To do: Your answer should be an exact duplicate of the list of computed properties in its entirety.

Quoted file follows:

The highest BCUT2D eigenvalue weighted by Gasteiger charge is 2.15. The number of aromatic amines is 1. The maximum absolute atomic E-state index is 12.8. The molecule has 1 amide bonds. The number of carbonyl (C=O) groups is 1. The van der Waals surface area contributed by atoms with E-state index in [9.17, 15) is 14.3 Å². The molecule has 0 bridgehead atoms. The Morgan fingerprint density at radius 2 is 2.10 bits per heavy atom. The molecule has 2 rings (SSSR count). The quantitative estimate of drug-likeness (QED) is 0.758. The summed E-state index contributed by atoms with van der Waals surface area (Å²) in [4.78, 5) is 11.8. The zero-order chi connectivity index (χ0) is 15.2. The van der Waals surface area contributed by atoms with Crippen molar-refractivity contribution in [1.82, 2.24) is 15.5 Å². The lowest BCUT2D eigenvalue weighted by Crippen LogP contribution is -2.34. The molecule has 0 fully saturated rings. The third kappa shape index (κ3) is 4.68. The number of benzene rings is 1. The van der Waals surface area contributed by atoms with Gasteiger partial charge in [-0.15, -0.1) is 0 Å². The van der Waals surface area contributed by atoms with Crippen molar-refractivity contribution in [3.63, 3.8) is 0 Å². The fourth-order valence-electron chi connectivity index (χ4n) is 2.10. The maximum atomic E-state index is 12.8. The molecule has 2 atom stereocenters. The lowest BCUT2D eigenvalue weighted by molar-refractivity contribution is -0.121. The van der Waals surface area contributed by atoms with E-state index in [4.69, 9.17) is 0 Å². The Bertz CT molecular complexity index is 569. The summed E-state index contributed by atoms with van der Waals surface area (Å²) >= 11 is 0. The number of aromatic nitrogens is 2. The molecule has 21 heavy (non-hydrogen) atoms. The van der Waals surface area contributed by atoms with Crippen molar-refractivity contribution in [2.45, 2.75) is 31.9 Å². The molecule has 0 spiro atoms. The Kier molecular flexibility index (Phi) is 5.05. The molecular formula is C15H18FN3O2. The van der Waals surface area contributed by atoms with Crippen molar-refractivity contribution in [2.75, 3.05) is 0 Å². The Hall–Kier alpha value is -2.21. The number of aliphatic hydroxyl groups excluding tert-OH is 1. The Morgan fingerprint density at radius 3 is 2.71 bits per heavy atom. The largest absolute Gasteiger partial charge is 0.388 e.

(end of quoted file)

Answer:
The highest BCUT2D eigenvalue weighted by Gasteiger charge is 2.15. The number of aromatic amines is 1. The maximum absolute atomic E-state index is 12.8. The molecule has 1 amide bonds. The number of carbonyl (C=O) groups is 1. The van der Waals surface area contributed by atoms with E-state index in [9.17, 15) is 14.3 Å². The molecule has 0 bridgehead atoms. The Morgan fingerprint density at radius 2 is 2.10 bits per heavy atom. The molecule has 2 rings (SSSR count). The quantitative estimate of drug-likeness (QED) is 0.758. The summed E-state index contributed by atoms with van der Waals surface area (Å²) in [4.78, 5) is 11.8. The zero-order chi connectivity index (χ0) is 15.2. The van der Waals surface area contributed by atoms with Crippen molar-refractivity contribution in [1.82, 2.24) is 15.5 Å². The lowest BCUT2D eigenvalue weighted by Crippen LogP contribution is -2.34. The molecule has 0 fully saturated rings. The third kappa shape index (κ3) is 4.68. The number of benzene rings is 1. The van der Waals surface area contributed by atoms with Gasteiger partial charge in [-0.15, -0.1) is 0 Å². The van der Waals surface area contributed by atoms with Crippen molar-refractivity contribution in [3.63, 3.8) is 0 Å². The fourth-order valence-electron chi connectivity index (χ4n) is 2.10. The maximum atomic E-state index is 12.8. The molecule has 2 atom stereocenters. The lowest BCUT2D eigenvalue weighted by molar-refractivity contribution is -0.121. The van der Waals surface area contributed by atoms with E-state index in [4.69, 9.17) is 0 Å². The Bertz CT molecular complexity index is 569. The summed E-state index contributed by atoms with van der Waals surface area (Å²) >= 11 is 0. The number of aromatic nitrogens is 2. The molecule has 21 heavy (non-hydrogen) atoms. The van der Waals surface area contributed by atoms with Crippen molar-refractivity contribution in [2.45, 2.75) is 31.9 Å². The molecule has 0 spiro atoms. The Kier molecular flexibility index (Phi) is 5.05. The molecular formula is C15H18FN3O2. The van der Waals surface area contributed by atoms with Crippen molar-refractivity contribution in [2.75, 3.05) is 0 Å². The Hall–Kier alpha value is -2.21. The number of aliphatic hydroxyl groups excluding tert-OH is 1. The Morgan fingerprint density at radius 3 is 2.71 bits per heavy atom. The largest absolute Gasteiger partial charge is 0.388 e.